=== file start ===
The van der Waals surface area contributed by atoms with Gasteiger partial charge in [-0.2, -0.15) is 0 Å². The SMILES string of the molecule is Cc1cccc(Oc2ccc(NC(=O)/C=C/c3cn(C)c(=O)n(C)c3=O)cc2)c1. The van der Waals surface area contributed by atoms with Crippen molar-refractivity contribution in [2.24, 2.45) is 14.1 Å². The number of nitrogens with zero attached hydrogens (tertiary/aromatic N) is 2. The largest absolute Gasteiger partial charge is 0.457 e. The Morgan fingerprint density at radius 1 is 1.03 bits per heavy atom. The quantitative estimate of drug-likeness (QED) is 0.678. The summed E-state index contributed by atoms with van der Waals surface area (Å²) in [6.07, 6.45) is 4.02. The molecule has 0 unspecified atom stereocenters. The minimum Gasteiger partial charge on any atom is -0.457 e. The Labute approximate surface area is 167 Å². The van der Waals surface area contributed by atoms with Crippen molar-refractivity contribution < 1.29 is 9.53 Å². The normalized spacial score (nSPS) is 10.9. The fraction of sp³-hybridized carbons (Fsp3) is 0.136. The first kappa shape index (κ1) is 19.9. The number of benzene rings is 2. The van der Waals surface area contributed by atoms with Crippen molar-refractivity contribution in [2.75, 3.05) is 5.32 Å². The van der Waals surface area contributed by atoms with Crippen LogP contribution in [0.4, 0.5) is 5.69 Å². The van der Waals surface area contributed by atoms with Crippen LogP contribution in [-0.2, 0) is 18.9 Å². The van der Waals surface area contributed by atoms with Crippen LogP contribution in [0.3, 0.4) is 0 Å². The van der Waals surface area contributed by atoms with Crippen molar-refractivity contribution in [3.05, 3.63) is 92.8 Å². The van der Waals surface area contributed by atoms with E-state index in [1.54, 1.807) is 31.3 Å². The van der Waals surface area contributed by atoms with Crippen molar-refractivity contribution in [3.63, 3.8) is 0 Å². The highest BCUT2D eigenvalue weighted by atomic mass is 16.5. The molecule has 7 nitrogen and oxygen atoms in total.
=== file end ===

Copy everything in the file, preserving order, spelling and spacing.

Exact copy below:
The van der Waals surface area contributed by atoms with Gasteiger partial charge in [-0.2, -0.15) is 0 Å². The SMILES string of the molecule is Cc1cccc(Oc2ccc(NC(=O)/C=C/c3cn(C)c(=O)n(C)c3=O)cc2)c1. The van der Waals surface area contributed by atoms with Crippen molar-refractivity contribution in [2.24, 2.45) is 14.1 Å². The number of nitrogens with zero attached hydrogens (tertiary/aromatic N) is 2. The largest absolute Gasteiger partial charge is 0.457 e. The Morgan fingerprint density at radius 1 is 1.03 bits per heavy atom. The quantitative estimate of drug-likeness (QED) is 0.678. The summed E-state index contributed by atoms with van der Waals surface area (Å²) in [6.07, 6.45) is 4.02. The molecule has 0 unspecified atom stereocenters. The minimum Gasteiger partial charge on any atom is -0.457 e. The Labute approximate surface area is 167 Å². The van der Waals surface area contributed by atoms with Crippen molar-refractivity contribution < 1.29 is 9.53 Å². The normalized spacial score (nSPS) is 10.9. The fraction of sp³-hybridized carbons (Fsp3) is 0.136. The first kappa shape index (κ1) is 19.9. The number of benzene rings is 2. The van der Waals surface area contributed by atoms with Crippen molar-refractivity contribution in [2.75, 3.05) is 5.32 Å². The van der Waals surface area contributed by atoms with Crippen LogP contribution in [0.4, 0.5) is 5.69 Å². The van der Waals surface area contributed by atoms with Crippen LogP contribution in [-0.2, 0) is 18.9 Å². The van der Waals surface area contributed by atoms with Crippen LogP contribution in [0.3, 0.4) is 0 Å². The van der Waals surface area contributed by atoms with Crippen molar-refractivity contribution in [3.05, 3.63) is 92.8 Å². The van der Waals surface area contributed by atoms with E-state index in [1.54, 1.807) is 31.3 Å². The van der Waals surface area contributed by atoms with Crippen molar-refractivity contribution in [3.63, 3.8) is 0 Å². The highest BCUT2D eigenvalue weighted by atomic mass is 16.5. The molecule has 7 nitrogen and oxygen atoms in total.